Pity the person whose job it is to create snazzy titles for a BBC Composer Weekend. I suppose that Get Carter was irresistible for the Elliott Carter retrospective. (He's a small man, but he's in good condition.) And perhaps we should be grateful that 1960s movies have more cachet than 1980s pop, or else last week's celebration of the tireless 97-year-old American modernist would have rejoiced in the name of Carter the Unstoppable Sex Machine.
Retrospectives, however named, have a double purpose: to satisfy existing fans, and to win new ones. But intensive exposure can curdle nascent admiration. Conventional wisdom has it that Carter is a late-flowering genius. Yet the problems in his earlier works reappear in his later works, and the most persistent of these is a lack of bite and balance in the core of the orchestration. Carter's delicate - and indelicate - melodic gestures can be ravishing, viz The Minotaur (1947) and What Next? (1998). Rarely, however, does their relationship to the inner texture wholly convince. Contextualizing one man's music by programming that of his idols - in this case Ives, Schoenberg and Bartok - invites negative comparison. Furthermore, the more complex a work, the harder it is to evaluate its performance. In the end, it comes down to instinct: a feeling that the musicians have produced something more expressive than a blunt realisation of the notes on the page. You look for strange beauty, nuance, and a sense of ownership.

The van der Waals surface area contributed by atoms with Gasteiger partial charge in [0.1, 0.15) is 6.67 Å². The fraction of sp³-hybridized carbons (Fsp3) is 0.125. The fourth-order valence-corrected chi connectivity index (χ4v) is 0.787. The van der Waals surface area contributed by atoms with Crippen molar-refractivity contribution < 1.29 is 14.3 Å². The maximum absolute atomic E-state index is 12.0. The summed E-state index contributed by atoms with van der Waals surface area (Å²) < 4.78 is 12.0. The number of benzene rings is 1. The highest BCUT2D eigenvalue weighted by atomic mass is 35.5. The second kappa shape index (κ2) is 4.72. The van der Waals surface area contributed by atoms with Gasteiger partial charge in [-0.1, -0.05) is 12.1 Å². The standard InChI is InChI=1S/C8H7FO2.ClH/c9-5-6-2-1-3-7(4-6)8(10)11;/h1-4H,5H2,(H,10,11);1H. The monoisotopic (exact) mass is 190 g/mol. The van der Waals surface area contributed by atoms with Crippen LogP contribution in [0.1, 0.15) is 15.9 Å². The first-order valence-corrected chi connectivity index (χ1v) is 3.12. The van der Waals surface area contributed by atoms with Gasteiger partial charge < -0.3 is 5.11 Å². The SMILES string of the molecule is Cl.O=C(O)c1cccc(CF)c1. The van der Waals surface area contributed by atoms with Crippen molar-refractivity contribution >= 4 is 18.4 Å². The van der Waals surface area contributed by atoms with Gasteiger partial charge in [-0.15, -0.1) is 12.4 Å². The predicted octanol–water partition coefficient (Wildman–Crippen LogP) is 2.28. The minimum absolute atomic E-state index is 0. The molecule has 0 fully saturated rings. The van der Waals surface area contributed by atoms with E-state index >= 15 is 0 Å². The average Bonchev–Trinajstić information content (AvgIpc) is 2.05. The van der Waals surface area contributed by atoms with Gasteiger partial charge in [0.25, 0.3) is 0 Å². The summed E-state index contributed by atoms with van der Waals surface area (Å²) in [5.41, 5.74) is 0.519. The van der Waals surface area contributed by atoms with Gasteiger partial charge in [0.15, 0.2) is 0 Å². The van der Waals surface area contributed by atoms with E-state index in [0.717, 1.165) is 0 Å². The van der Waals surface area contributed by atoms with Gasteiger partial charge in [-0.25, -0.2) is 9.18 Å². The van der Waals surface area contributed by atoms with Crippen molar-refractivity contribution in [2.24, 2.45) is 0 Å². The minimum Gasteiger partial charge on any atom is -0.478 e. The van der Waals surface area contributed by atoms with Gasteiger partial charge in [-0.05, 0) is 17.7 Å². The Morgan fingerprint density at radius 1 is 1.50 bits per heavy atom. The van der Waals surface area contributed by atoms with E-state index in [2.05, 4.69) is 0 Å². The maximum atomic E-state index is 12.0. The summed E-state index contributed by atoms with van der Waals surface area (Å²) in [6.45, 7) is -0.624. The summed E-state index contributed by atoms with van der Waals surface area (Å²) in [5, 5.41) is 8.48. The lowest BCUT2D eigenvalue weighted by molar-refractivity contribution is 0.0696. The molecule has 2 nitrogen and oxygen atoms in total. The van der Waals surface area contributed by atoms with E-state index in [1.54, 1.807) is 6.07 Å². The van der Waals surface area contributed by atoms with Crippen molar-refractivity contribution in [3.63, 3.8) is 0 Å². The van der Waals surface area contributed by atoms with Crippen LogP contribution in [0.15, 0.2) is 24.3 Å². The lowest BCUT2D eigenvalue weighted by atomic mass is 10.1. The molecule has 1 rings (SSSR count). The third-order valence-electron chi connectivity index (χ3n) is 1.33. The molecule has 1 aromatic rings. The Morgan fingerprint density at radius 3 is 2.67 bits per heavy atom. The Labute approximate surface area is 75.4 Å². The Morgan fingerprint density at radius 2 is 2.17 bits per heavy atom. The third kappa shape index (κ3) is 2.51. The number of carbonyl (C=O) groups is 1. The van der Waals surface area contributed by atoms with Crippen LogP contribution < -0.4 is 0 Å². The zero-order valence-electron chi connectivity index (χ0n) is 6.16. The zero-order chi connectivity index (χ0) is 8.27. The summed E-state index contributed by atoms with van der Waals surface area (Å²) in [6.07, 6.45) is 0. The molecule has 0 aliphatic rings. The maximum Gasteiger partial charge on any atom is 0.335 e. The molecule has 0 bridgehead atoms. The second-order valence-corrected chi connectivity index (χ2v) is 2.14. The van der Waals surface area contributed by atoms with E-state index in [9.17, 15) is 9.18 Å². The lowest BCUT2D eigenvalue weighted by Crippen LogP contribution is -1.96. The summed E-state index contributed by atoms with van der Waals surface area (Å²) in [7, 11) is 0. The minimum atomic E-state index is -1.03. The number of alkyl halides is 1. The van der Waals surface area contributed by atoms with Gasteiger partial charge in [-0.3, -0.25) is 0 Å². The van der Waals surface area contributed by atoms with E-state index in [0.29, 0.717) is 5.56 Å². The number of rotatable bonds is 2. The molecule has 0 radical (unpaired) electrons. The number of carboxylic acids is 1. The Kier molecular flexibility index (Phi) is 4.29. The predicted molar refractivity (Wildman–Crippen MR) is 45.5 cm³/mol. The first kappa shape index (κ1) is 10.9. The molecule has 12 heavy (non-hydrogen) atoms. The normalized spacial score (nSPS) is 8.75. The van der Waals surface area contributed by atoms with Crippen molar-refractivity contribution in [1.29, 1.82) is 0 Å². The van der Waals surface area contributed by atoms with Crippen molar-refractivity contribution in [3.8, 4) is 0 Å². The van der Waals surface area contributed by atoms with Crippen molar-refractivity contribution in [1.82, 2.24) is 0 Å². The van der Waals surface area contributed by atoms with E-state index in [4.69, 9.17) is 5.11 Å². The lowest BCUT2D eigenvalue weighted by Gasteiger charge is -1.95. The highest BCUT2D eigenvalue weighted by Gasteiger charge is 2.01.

Of the seven "main-stage" Get Carter concerts - several more were given at the Guildhall School of Music - four had that sense of ownership: Michael Collins's poised performance of Carter's Clarinet Concerto with the London Sinfonietta, the Arditti Quartet's String Quartet No 5 (lovely cello, abrasive violins), Rolf Hind's elegant Night Fantasies, and Nicholas Daniel's electrifying Oboe Concerto with David Robertson and the BBC Symphony Orchestra.
There are two ways to make modernism sing: by specialising in it, or by bringing your experience of other repertoire to polish and intensify its effects. Daniel's infallible sense of line and rich dynamic range made this most successful of Carter's late concertos the antidote to the assault of Friday night's Piano Concerto: a work in which the weight of instrumentation is too great for the harmonic skeleton, and in which six- sevenths of the supporting septet were overwhelmed by soloist Nicholas Hodges and a frantic BBCSO.
Performances in which the musicians are desperately counting the bars until their next entry make for uncomfortable listening. Should we applaud an orchestra for simply getting through a difficult score? And if we do, what distinguishes art from a decathlon? Despite the standing ovations for Carter, I left the Barbican wondering whether this was the best way to appreciate his music. Before last weekend, I thought I had "got" Carter. Now I'm not so sure.Reuse content